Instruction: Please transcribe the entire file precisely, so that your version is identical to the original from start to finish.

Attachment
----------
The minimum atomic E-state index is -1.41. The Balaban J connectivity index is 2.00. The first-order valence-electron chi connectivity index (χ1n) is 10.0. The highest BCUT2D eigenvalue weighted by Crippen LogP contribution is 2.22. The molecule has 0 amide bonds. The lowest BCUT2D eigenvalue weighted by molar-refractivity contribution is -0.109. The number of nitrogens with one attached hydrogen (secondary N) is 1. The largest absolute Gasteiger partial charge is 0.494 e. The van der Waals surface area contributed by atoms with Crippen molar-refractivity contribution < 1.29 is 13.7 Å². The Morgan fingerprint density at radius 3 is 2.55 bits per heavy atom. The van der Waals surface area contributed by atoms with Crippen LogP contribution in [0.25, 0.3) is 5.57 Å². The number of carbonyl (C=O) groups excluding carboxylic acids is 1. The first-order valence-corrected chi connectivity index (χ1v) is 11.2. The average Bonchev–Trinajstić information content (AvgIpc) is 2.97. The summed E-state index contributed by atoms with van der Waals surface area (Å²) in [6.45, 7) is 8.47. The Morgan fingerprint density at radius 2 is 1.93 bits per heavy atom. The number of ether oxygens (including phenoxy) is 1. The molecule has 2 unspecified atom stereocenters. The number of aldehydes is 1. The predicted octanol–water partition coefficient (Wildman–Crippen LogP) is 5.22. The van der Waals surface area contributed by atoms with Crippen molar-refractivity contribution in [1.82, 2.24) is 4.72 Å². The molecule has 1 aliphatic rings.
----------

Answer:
The minimum atomic E-state index is -1.41. The Balaban J connectivity index is 2.00. The first-order valence-electron chi connectivity index (χ1n) is 10.0. The highest BCUT2D eigenvalue weighted by Crippen LogP contribution is 2.22. The molecule has 0 amide bonds. The lowest BCUT2D eigenvalue weighted by molar-refractivity contribution is -0.109. The number of nitrogens with one attached hydrogen (secondary N) is 1. The largest absolute Gasteiger partial charge is 0.494 e. The van der Waals surface area contributed by atoms with Crippen molar-refractivity contribution < 1.29 is 13.7 Å². The Morgan fingerprint density at radius 3 is 2.55 bits per heavy atom. The van der Waals surface area contributed by atoms with Crippen LogP contribution in [0.25, 0.3) is 5.57 Å². The number of carbonyl (C=O) groups excluding carboxylic acids is 1. The first-order valence-corrected chi connectivity index (χ1v) is 11.2. The average Bonchev–Trinajstić information content (AvgIpc) is 2.97. The summed E-state index contributed by atoms with van der Waals surface area (Å²) in [6.45, 7) is 8.47. The Morgan fingerprint density at radius 2 is 1.93 bits per heavy atom. The number of ether oxygens (including phenoxy) is 1. The molecule has 2 unspecified atom stereocenters. The number of aldehydes is 1. The predicted octanol–water partition coefficient (Wildman–Crippen LogP) is 5.22. The van der Waals surface area contributed by atoms with Crippen molar-refractivity contribution in [1.82, 2.24) is 4.72 Å². The molecule has 1 aliphatic rings.